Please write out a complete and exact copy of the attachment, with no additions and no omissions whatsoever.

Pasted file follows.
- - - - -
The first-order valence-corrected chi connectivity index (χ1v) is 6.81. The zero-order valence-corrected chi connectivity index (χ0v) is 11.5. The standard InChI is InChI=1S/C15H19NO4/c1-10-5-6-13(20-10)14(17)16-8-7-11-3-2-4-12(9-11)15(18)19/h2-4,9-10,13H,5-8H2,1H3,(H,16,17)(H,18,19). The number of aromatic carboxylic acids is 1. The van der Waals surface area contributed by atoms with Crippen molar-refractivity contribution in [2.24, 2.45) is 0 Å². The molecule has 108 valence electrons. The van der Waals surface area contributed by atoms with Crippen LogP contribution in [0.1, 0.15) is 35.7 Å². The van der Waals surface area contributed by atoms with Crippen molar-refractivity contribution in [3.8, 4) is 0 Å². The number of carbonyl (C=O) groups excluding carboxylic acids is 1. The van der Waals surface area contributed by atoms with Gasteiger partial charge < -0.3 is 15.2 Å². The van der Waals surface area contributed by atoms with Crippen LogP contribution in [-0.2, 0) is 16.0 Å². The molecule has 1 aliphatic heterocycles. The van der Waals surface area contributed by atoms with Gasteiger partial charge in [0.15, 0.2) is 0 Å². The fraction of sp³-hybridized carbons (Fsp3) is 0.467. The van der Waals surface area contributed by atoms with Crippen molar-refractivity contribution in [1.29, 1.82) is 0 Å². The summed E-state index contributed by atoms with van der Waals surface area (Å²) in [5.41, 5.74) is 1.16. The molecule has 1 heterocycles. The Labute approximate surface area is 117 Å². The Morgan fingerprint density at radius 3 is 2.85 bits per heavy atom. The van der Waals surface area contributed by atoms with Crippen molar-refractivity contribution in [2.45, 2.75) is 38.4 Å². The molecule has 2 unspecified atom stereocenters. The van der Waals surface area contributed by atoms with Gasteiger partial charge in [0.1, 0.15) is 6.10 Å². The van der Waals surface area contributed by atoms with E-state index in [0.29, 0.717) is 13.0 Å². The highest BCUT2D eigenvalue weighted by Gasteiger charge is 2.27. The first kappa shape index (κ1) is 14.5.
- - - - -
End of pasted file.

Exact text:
The first-order valence-corrected chi connectivity index (χ1v) is 6.81. The zero-order valence-corrected chi connectivity index (χ0v) is 11.5. The standard InChI is InChI=1S/C15H19NO4/c1-10-5-6-13(20-10)14(17)16-8-7-11-3-2-4-12(9-11)15(18)19/h2-4,9-10,13H,5-8H2,1H3,(H,16,17)(H,18,19). The number of aromatic carboxylic acids is 1. The van der Waals surface area contributed by atoms with Crippen molar-refractivity contribution in [2.24, 2.45) is 0 Å². The molecule has 108 valence electrons. The van der Waals surface area contributed by atoms with Crippen LogP contribution in [0.1, 0.15) is 35.7 Å². The van der Waals surface area contributed by atoms with Crippen molar-refractivity contribution in [3.8, 4) is 0 Å². The number of carbonyl (C=O) groups excluding carboxylic acids is 1. The van der Waals surface area contributed by atoms with Gasteiger partial charge < -0.3 is 15.2 Å². The van der Waals surface area contributed by atoms with Crippen LogP contribution in [-0.2, 0) is 16.0 Å². The molecule has 1 aliphatic heterocycles. The van der Waals surface area contributed by atoms with Gasteiger partial charge in [0.15, 0.2) is 0 Å². The fraction of sp³-hybridized carbons (Fsp3) is 0.467. The van der Waals surface area contributed by atoms with Crippen molar-refractivity contribution in [1.29, 1.82) is 0 Å². The summed E-state index contributed by atoms with van der Waals surface area (Å²) in [5.41, 5.74) is 1.16. The molecule has 1 heterocycles. The Labute approximate surface area is 117 Å². The Morgan fingerprint density at radius 3 is 2.85 bits per heavy atom. The van der Waals surface area contributed by atoms with Crippen molar-refractivity contribution in [2.45, 2.75) is 38.4 Å². The molecule has 2 unspecified atom stereocenters. The van der Waals surface area contributed by atoms with Gasteiger partial charge in [0.1, 0.15) is 6.10 Å². The van der Waals surface area contributed by atoms with E-state index in [0.29, 0.717) is 13.0 Å². The highest BCUT2D eigenvalue weighted by Gasteiger charge is 2.27. The first kappa shape index (κ1) is 14.5.